As a registered sex offender, you will have to provide the police with personal information including:

  • Where you live;
  • What car you drive; and
  • What you do for work

Frequently Asked Questions

What is an invitation to sexual touching charge?

An invitation to sexual touching occurs when a person touches someone under the age of 16 years for a sexual purpose. Or, if that person has someone under the age of 16 touch them for a sexual purpose. Sexual touching can occur by directly touching a part of the body or touching a body part with an object.

Can you go to jail for a sexual touching charge?

Yes. If you are found guilty of an invitation to sexual touching charge, it is expected that the Crown will ask for jail time in line with the sentencing range provided in the Criminal Code. This includes a minimum 90-day incarceration period if the Crown proceeds summarily, and a 1-year period if by indictment.

What is sexual interference?

Sexual interference is an offence that is committed when a person indirectly or directly touches any part of the body of a person younger than 16 years for a sexual purpose. This is captured under section 151 of the Criminal Code.

Published Decisions

R v R.V., 2021 SCC 10 (CanLII)

The accused was charged with sexual interference and invitation to sexual touching after being convicted by a jury. The jury also acquitted the accused of sexual assault. The Court of Appeal held that the convictions for sexual interference and invitation to sexual touching were unreasonable and the convictions were quashed. The SCC found that the convictions were not unreasonable and restored the accused’s convictions of sexual interference and invitation to sexual touching.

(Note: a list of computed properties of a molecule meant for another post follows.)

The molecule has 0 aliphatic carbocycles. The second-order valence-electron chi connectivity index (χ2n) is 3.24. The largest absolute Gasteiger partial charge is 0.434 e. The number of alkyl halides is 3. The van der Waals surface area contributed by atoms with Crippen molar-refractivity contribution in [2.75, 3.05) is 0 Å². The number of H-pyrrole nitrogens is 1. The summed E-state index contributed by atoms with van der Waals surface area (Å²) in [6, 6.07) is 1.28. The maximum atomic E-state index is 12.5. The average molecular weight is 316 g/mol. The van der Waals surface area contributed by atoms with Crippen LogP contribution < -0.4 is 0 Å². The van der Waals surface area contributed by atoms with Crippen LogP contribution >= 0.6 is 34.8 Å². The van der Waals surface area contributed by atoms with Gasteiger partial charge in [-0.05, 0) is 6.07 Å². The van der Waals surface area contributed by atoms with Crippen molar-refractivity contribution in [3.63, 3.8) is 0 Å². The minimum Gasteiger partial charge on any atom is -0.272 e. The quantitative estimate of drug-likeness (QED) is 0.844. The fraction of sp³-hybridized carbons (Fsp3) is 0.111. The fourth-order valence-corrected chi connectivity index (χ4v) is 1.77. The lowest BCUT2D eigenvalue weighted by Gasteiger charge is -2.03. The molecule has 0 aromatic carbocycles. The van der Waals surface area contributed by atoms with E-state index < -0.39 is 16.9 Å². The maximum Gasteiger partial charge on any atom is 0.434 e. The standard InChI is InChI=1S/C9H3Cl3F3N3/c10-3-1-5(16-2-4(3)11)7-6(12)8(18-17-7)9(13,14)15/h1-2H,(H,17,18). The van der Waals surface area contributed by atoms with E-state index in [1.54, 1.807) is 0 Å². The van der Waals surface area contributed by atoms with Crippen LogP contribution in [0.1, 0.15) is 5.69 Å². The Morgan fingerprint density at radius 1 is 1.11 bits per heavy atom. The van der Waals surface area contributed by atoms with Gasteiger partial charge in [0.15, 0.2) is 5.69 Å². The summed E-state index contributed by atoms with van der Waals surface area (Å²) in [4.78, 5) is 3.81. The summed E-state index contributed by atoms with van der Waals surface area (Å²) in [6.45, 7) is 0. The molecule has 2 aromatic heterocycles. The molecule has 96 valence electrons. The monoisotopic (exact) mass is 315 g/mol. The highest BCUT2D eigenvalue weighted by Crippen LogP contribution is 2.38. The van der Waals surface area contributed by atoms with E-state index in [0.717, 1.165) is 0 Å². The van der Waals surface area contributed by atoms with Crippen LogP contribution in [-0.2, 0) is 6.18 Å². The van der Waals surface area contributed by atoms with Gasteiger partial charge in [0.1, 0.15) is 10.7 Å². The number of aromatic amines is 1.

You can read the full decision here.

R v R.N.S., 2000 SCC 7 (CanLII)

The accused was convicted of sexual assault and invitation to sexual touching in relation to incidents with his step-granddaughter. The offences were committed between 1990 and 1994 when the victim was between ages 5 and 8. The Court of Appeal allowed for a conditional sentence and the Crown appealed that sentence. The SCC allowed the appeal as the conditional sentence given by the court of appeal was held not to be a fit sentence.

You can read the full decision here.

R v C.J., 2019 SCC 8 (CanLII)

The accused was convicted at trial of one count of invitation to sexual touching. The court of appeal set aside that conviction and ordered a new trial. The SCC held that the trial judge did not err and restored the accused’s convictions.

You can read the full decision here. 

About The Author

Michael Oykhman

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Michael Oykhman is a senior lawyer and founder of Oykhman Criminal Defence, a full-service criminal law firm with central law offices across Western Canada and Ontario.

My professional experience consists of countless court appearances and thousands of successful defences and satisfied clients. Over the last 10 years, I have worked to build a law office where all the lawyers share our collective experience, resources, and passion to help people. Our team approach to legal representation is client–rather than only law–centered. We look for opportunities to add value to our clients through strategic thinking and creative solutions.